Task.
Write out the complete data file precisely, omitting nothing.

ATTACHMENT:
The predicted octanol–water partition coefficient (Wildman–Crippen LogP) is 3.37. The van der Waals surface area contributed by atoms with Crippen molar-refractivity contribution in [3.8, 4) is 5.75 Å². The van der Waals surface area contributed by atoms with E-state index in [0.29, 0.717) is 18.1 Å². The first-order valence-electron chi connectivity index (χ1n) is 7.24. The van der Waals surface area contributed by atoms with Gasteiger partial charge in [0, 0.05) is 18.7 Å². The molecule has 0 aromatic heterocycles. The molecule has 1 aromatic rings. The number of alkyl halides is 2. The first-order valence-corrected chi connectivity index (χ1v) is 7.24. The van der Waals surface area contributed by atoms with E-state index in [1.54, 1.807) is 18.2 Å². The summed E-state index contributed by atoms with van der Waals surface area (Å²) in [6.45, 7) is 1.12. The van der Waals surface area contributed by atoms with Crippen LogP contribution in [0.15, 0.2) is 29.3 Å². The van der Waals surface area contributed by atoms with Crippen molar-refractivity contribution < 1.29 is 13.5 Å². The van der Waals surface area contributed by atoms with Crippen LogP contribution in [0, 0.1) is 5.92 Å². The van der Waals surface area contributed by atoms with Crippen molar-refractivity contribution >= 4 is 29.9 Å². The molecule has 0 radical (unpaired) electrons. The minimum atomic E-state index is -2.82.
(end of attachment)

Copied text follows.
The predicted octanol–water partition coefficient (Wildman–Crippen LogP) is 3.37. The van der Waals surface area contributed by atoms with Crippen molar-refractivity contribution in [3.8, 4) is 5.75 Å². The van der Waals surface area contributed by atoms with E-state index in [0.29, 0.717) is 18.1 Å². The first-order valence-electron chi connectivity index (χ1n) is 7.24. The van der Waals surface area contributed by atoms with Gasteiger partial charge in [0, 0.05) is 18.7 Å². The molecule has 0 aromatic heterocycles. The molecule has 1 aromatic rings. The number of alkyl halides is 2. The first-order valence-corrected chi connectivity index (χ1v) is 7.24. The van der Waals surface area contributed by atoms with E-state index in [1.54, 1.807) is 18.2 Å². The summed E-state index contributed by atoms with van der Waals surface area (Å²) in [6.45, 7) is 1.12. The van der Waals surface area contributed by atoms with Crippen LogP contribution in [0.15, 0.2) is 29.3 Å². The van der Waals surface area contributed by atoms with Crippen molar-refractivity contribution < 1.29 is 13.5 Å². The van der Waals surface area contributed by atoms with Crippen LogP contribution in [0, 0.1) is 5.92 Å². The van der Waals surface area contributed by atoms with Crippen molar-refractivity contribution >= 4 is 29.9 Å². The molecule has 0 radical (unpaired) electrons. The minimum atomic E-state index is -2.82.